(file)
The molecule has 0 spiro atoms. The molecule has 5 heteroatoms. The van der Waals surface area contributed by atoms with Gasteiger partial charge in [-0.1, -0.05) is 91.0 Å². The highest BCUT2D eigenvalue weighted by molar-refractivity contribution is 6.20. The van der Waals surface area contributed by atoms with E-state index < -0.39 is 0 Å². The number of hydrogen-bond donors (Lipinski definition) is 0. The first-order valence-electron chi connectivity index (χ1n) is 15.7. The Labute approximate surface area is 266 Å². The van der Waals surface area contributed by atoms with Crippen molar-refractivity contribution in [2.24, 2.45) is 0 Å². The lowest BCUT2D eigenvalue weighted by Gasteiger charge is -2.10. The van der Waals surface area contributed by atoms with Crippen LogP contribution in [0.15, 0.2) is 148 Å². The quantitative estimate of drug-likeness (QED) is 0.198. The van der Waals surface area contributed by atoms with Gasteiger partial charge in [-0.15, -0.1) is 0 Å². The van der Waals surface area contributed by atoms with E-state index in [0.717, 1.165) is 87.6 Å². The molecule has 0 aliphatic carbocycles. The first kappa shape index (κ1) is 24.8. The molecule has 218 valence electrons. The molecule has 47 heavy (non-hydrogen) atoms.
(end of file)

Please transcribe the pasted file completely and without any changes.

The molecule has 0 spiro atoms. The molecule has 5 heteroatoms. The van der Waals surface area contributed by atoms with Gasteiger partial charge in [-0.1, -0.05) is 91.0 Å². The highest BCUT2D eigenvalue weighted by molar-refractivity contribution is 6.20. The van der Waals surface area contributed by atoms with E-state index < -0.39 is 0 Å². The number of hydrogen-bond donors (Lipinski definition) is 0. The first-order valence-electron chi connectivity index (χ1n) is 15.7. The Labute approximate surface area is 266 Å². The van der Waals surface area contributed by atoms with Crippen molar-refractivity contribution in [2.24, 2.45) is 0 Å². The lowest BCUT2D eigenvalue weighted by Gasteiger charge is -2.10. The van der Waals surface area contributed by atoms with Crippen LogP contribution in [0.15, 0.2) is 148 Å². The quantitative estimate of drug-likeness (QED) is 0.198. The van der Waals surface area contributed by atoms with Gasteiger partial charge in [-0.15, -0.1) is 0 Å². The van der Waals surface area contributed by atoms with E-state index in [0.717, 1.165) is 87.6 Å². The molecule has 0 aliphatic carbocycles. The first kappa shape index (κ1) is 24.8. The molecule has 218 valence electrons. The molecule has 47 heavy (non-hydrogen) atoms.